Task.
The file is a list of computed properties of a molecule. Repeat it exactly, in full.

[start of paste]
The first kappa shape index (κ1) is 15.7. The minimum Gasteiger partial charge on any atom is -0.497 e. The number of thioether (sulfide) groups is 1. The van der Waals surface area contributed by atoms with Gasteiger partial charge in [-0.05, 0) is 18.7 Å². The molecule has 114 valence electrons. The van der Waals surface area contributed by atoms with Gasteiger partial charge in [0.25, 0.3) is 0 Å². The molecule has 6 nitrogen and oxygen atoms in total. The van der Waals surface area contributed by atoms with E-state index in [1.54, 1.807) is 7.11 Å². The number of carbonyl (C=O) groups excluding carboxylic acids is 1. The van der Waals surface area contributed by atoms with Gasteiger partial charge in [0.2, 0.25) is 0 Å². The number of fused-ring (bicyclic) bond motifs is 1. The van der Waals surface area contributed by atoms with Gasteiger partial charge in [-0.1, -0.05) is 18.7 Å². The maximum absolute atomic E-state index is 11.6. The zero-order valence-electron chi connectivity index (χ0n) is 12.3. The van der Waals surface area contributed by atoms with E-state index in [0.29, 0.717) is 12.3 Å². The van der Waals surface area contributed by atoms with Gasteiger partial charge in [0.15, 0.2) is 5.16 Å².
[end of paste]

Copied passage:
The first kappa shape index (κ1) is 15.7. The minimum Gasteiger partial charge on any atom is -0.497 e. The number of thioether (sulfide) groups is 1. The van der Waals surface area contributed by atoms with Gasteiger partial charge in [-0.05, 0) is 18.7 Å². The molecule has 114 valence electrons. The van der Waals surface area contributed by atoms with Gasteiger partial charge in [0.25, 0.3) is 0 Å². The molecule has 6 nitrogen and oxygen atoms in total. The van der Waals surface area contributed by atoms with E-state index in [1.54, 1.807) is 7.11 Å². The number of carbonyl (C=O) groups excluding carboxylic acids is 1. The van der Waals surface area contributed by atoms with Gasteiger partial charge in [0.2, 0.25) is 0 Å². The number of fused-ring (bicyclic) bond motifs is 1. The van der Waals surface area contributed by atoms with Gasteiger partial charge in [-0.1, -0.05) is 18.7 Å². The maximum absolute atomic E-state index is 11.6. The zero-order valence-electron chi connectivity index (χ0n) is 12.3. The van der Waals surface area contributed by atoms with E-state index in [0.29, 0.717) is 12.3 Å². The van der Waals surface area contributed by atoms with Gasteiger partial charge in [0.15, 0.2) is 5.16 Å².